Indochina, originally Indo-China, is a geographical term originating
in the early nineteenth century and referring to the continental
portion of the region now known as Southeast Asia. The name refers to
the lands historically within the cultural influence of
China, and physically bound by the
Indian Subcontinent in the west and
China in the north. It corresponds to the present-day areas of
Myanmar, Thailand, Laos, Cambodia, Vietnam, and (variably) peninsular
Malaysia and Singapore. The term was later adopted as the name of the
French Indochina (today's Vietnam, Cambodia, and Laos), and
the entire area of
Indochina is now usually referred to as the
Indochinese Peninsula or Mainland Southeast Asia.
2 In biogeography
3 See also
5 External links
The origins of the name Indo-
China are usually attributed jointly to
the Danish-French geographer Conrad Malte-Brun, who referred to the
area as indo-chinois in 1804, and the Scottish linguist John Leyden,
who used the term Indo-Chinese to describe the area's inhabitants and
their languages in 1808. Scholarly opinions at the time regarding
China's and India's historical influence over the area were
conflicting, and the term was itself controversial—Malte-Brun
himself later argued against its use in a later edition of his
Universal Geography, reasoning that it over-emphasized Chinese
influence, and suggested Chin-
India instead. Nevertheless,
China had already gained traction and soon supplanted alternative
terms such as Further
India and the Peninsula beyond the Ganges.
Later, however, as the French established the colony of French
Indochina, use of the term became more restricted to the French
colony, and today the area is usually referred to as Mainland
In biogeography, the Indochinese Region is a major biogeographical
region in the Indomalaya ecozone, and also a phytogeographical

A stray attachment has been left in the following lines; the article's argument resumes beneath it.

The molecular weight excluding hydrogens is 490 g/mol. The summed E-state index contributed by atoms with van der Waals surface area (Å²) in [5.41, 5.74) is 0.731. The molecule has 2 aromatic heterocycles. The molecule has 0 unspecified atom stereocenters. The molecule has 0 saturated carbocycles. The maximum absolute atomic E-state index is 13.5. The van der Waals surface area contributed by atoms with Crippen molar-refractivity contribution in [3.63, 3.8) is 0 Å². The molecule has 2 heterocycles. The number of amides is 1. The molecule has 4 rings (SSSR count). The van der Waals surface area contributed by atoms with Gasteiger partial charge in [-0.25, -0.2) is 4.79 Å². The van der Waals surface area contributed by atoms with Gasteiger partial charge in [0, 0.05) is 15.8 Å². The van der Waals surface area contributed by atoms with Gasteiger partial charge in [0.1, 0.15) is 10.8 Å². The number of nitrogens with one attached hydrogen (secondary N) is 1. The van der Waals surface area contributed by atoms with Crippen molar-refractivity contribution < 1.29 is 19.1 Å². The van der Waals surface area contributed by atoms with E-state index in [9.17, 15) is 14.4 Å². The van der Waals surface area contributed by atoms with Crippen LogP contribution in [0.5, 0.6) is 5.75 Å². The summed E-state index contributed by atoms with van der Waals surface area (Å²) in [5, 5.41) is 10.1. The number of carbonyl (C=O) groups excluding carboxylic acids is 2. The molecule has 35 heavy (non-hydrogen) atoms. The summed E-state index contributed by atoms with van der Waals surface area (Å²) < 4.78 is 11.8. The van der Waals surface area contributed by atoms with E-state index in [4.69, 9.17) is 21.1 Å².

floristic region in the Paleotropical Kingdom. It includes the native
flora and fauna of all the countries above. The adjacent Malesian
Region covers the Maritime Southeast Asian countries, and straddles
the Indomalaya and Australasian ecozones.
List of butterflies of Indochina
^ Vimalin Rujivacharakul et al., eds. (2013). Architecturalized
Asia : mapping a continent through history. Hong Kong: Hong Kong
University Press. p. 89. ISBN 9789888208050. CS1 maint:
Uses editors parameter (link)
^ Malte-Brun, Conrad (1827). Universal Geography, Or, A Description of
All the Parts of the World, on a New Plan, According to the Great
Natural Divisions of the Globe: Improved by the Addition of the Most
Recent Information, Derived from Various Sources : Accompanied
with Analytical, Synoptical, and Elementary Tables, Volume 2. A.
Finley. pp. 262–3.
^ Wesseling, H. L. (2015). The European Colonial Empires: 1815–1919.
Routledge. ISBN 9781317895060.
^ Keyes, Charles F. (1995). The golden peninsula : culture and
adaptation in mainland
Southeast Asia (Pbk. reprint ed.). Honolulu:
Univ. of Hawaii Press. p. 1. ISBN 9780824816964.
Media related to
Indochina at Wikimedia Commons
Media related to Flora of Indo-